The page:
Why are we working harder? In The Flexibility Paradox: Why Flexible Working Leads To (Self-)Exploitation (Polity Press, 2022), Heejung Chung, a professor of sociology and social policy at the University of Kent, looks a contemporary employment practices to tell the story of the rise of flexible working and its impact on workers, individuals, and families. The book sets out the paradox that even though flexible working seems to offer more control over work, it leads to a worse work/life balance and makes more demands on staff. The paradox is also not evenly distributed, and the book pays close attention to the importance of gender in understanding how flexible work interacts with domestic labour to impact on women’s lives. Packed with rich, cross-national data, along with analysis of the impact of the Covid-19 pandemic, the book is essential across social science disciplines and for anyone interested in contemporary working life! Dave O'Brien is Professor of Cultural and Creative Industries, at the University of Sheffield. Learn more about your ad choices. Visit megaphone.fm/adchoices Support our show by becoming a premium member! https://newbooksnetwork.supportingcast.fm/critical-theory

40m
Jul 26
Michael Bérubé and Jennifer Ruth, "It's Not Free Speech: Race, Democracy, and the Future of Academic Freedom" (Johns Hopkins UP, 2022)

The protests of summer 2020 led to long-overdue reassessments of the legacy of racism and white supremacy in both American academe and cultural life more generally. But while universities have been willing to rename some buildings and schools or grapple with their role in the slave trade, no one has yet asked the most uncomfortable question: Does academic freedom extend to racist professors? It's Not Free Speech: Race, Democracy, and the Future of Academic Freedom (Johns Hopkins University Press, 2022) considers the ideal of academic freedom in the wake of the activism inspired by outrageous police brutality, white supremacy, and the #MeToo movement. Arguing that academic freedom must be rigorously distinguished from freedom of speech, Michael Bérubé and Jennifer Ruth take aim at explicit defenses of colonialism and theories of white supremacy—theories that have no intellectual legitimacy whatsoever. Approaching this question from two angles—one, the question of when a professor's intramural or extramural speech calls into question his or her fitness to serve, and two, the question of how to manage the simmering tension between the academic freedom of faculty and the antidiscrimination initiatives of campus offices of diversity, equity, and inclusion—they argue that the democracy-destroying potential of social media makes it very difficult to uphold the traditional liberal view that the best remedy for hate speech is more speech. In recent years, those with traditional liberal ideals have had very limited effectiveness in responding to the resurgence of white supremacism in American life. It is time, Bérubé and Ruth write, to ask whether that resurgence requires us to rethink the parameters and practices of academic freedom. Touching as well on contingent faculty, whose speech is often inadequately protected, It's Not Free Speech insists that we reimagine shared governance to augment both academic freedom and antidiscrimination initiatives on campuses.  Michael Bérubé (interviewed here) is Edwin Erle Sparks Professor of Literature at Pennsylvania State University; Jennifer Ruth is a professor of film at Portland State University. Both have served in various roles within the American Association of University Professors, and also coauthored The Humanities, Higher Education, and Academic Freedom: Three Necessary Arguments (2015). Catriona Gold is a PhD candidate in Geography at University College London, researching security and mobility in the 20-21st century United States. Her current work concerns the US Passport Office's role in the Cold War. She can be reached by email or on Twitter. Learn more about your ad choices. Visit megaphone.fm/adchoices Support our show by becoming a premium member! https://newbooksnetwork.supportingcast.fm/critical-theory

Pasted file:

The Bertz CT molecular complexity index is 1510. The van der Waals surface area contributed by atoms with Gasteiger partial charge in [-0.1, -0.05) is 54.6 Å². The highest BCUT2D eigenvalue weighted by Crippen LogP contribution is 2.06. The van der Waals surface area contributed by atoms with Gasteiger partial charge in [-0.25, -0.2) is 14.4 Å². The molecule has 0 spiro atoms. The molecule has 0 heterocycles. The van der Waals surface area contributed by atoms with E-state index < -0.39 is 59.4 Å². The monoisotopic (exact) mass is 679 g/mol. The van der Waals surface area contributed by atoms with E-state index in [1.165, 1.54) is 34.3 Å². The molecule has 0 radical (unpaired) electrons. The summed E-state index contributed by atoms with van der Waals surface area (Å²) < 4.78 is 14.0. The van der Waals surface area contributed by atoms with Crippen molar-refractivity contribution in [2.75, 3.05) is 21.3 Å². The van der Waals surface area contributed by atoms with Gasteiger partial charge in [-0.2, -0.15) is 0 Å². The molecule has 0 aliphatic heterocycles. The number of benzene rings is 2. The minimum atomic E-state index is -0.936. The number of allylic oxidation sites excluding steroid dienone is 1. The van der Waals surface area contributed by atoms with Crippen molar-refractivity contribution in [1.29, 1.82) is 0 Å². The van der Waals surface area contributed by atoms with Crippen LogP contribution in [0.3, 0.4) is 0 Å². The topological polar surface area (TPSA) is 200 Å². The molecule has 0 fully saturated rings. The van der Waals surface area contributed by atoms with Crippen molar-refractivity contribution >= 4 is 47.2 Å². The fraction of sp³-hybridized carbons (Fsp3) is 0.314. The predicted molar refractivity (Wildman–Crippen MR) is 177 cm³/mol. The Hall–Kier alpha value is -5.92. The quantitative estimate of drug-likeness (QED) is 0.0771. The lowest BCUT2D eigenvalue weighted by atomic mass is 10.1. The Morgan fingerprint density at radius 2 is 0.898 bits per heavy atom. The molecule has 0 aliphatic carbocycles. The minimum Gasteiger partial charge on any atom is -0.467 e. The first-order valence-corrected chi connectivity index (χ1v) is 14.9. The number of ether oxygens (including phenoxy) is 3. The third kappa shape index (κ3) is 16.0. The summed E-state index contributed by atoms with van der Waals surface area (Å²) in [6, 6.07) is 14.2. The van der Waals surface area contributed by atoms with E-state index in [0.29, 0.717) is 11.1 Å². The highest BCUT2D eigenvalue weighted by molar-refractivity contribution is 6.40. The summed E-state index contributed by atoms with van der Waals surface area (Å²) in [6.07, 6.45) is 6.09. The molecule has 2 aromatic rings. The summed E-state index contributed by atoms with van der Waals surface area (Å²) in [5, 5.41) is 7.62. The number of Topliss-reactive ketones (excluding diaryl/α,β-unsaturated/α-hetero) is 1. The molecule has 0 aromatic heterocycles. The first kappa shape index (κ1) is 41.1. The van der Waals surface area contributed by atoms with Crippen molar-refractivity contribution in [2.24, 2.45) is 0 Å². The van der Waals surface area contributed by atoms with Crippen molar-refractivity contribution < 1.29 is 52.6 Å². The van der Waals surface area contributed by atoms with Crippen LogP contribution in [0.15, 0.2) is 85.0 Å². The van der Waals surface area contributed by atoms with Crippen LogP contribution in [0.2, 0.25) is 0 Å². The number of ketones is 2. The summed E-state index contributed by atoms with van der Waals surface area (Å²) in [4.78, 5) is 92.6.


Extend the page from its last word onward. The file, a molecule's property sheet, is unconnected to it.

41m
Jul 25
Jason Resnikoff, "Labor's End: How the Promise of Automation Degraded Work" (U Illinois Press, 2021)